Tribo-Mechanical Properties and Bioactivity of Additively Manufactured PAEK Materials for Load Bearing Medical Applications: A Systematic Review2023In: Biotribology, ISSN 2352-5738, Vol. 35-36, article id 100263Article, review/survey (Refereed)
    Abstract [en]

    Additive manufacturing (AM) holds significant potential in transforming medical applications, with a particular focus on polyetheretherketone (PEEK) and its derivatives, collectively known as poly-aryl-ether-ketone (PAEK) materials. Advances in AM precision have paved the way for the successful 3D printing of high-performance thermoplastics like PEEK, offering new prospects in load-bearing medical applications. This systematic review comprehensively assesses recent scientific literature concerning the tribo-mechanical properties and bioactivity of additively manufactured PAEK materials, with a specific emphasis on PEEK, for load-bearing medical uses. Despite substantial research into AM of metallic biomaterials, knowledge gaps persist regarding AM processing parameters, structure-property relationships, biological behaviours, and implantation suitability of PAEKs. This review bridges these gaps by analysing existing literature on the tribo-mechanical properties and bioactivity of additively manufactured PAEK materials, providing valuable insights into their performance in load-bearing medical applications. Key aspects explored include printing conditions, strength limitations, and outcomes of in-vitro and in-vivo evaluations. Through this systematic review, we consolidate current knowledge, delivering essential information for researchers, clinicians, and manufacturers involved in advancing additively manufactured PAEK materials for load-bearing medical applications.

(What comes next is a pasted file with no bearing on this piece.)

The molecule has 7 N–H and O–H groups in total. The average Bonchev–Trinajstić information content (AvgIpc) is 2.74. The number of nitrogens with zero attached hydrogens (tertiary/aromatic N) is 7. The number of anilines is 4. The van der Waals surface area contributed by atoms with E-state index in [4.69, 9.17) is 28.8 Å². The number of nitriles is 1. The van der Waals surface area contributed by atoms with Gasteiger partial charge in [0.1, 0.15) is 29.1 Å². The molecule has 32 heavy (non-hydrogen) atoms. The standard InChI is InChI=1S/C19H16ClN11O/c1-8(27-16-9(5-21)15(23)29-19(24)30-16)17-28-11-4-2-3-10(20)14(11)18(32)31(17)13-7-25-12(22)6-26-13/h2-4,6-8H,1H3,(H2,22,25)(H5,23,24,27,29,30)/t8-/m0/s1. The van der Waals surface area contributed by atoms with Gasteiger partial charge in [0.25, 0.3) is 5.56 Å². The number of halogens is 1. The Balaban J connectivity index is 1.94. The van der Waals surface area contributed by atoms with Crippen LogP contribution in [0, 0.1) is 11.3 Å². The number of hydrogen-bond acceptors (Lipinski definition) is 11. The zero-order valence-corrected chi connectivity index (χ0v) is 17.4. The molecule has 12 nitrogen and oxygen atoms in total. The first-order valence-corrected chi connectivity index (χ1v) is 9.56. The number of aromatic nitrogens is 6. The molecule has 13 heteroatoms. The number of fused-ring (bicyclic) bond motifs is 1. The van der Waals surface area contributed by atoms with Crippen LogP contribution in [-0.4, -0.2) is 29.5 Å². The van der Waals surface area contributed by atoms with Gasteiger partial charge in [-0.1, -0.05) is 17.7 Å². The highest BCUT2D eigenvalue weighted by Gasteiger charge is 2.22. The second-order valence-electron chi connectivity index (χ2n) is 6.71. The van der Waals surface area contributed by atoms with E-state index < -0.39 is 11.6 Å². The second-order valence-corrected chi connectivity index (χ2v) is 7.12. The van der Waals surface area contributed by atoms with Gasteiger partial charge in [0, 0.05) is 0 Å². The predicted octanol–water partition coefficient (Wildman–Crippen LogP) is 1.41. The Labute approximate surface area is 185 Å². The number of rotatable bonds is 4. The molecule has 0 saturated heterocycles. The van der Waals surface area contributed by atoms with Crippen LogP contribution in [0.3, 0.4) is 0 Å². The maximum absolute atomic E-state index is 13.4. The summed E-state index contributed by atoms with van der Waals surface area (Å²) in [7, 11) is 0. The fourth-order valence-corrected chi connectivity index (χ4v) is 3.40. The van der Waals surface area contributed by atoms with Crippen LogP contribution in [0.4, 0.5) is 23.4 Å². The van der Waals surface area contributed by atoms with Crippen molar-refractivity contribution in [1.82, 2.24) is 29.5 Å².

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  • 16.
    Coelho, Margarida
    et al.
    Department of Mechanical Engineering, University of Aveiro.
    Torrao, Guilhermina
    Department of Mechanical Engineering, University of Aveiro.
    Emami, Nazanin
    Luleå University of Technology, Department of Engineering Sciences and Mathematics, Machine Elements.
    Gracio, Jose
    Department of Mechanical Engineering, University of Aveiro.
    Nanotechnology in automotive industry: research strategy and trends for the future – small objects, big impacts2012In: Journal of Nanoscience and Nanotechnology, ISSN 1533-4880, E-ISSN 1533-4899, Vol. 12, no 8, p. 6621-6630Article in journal (Refereed)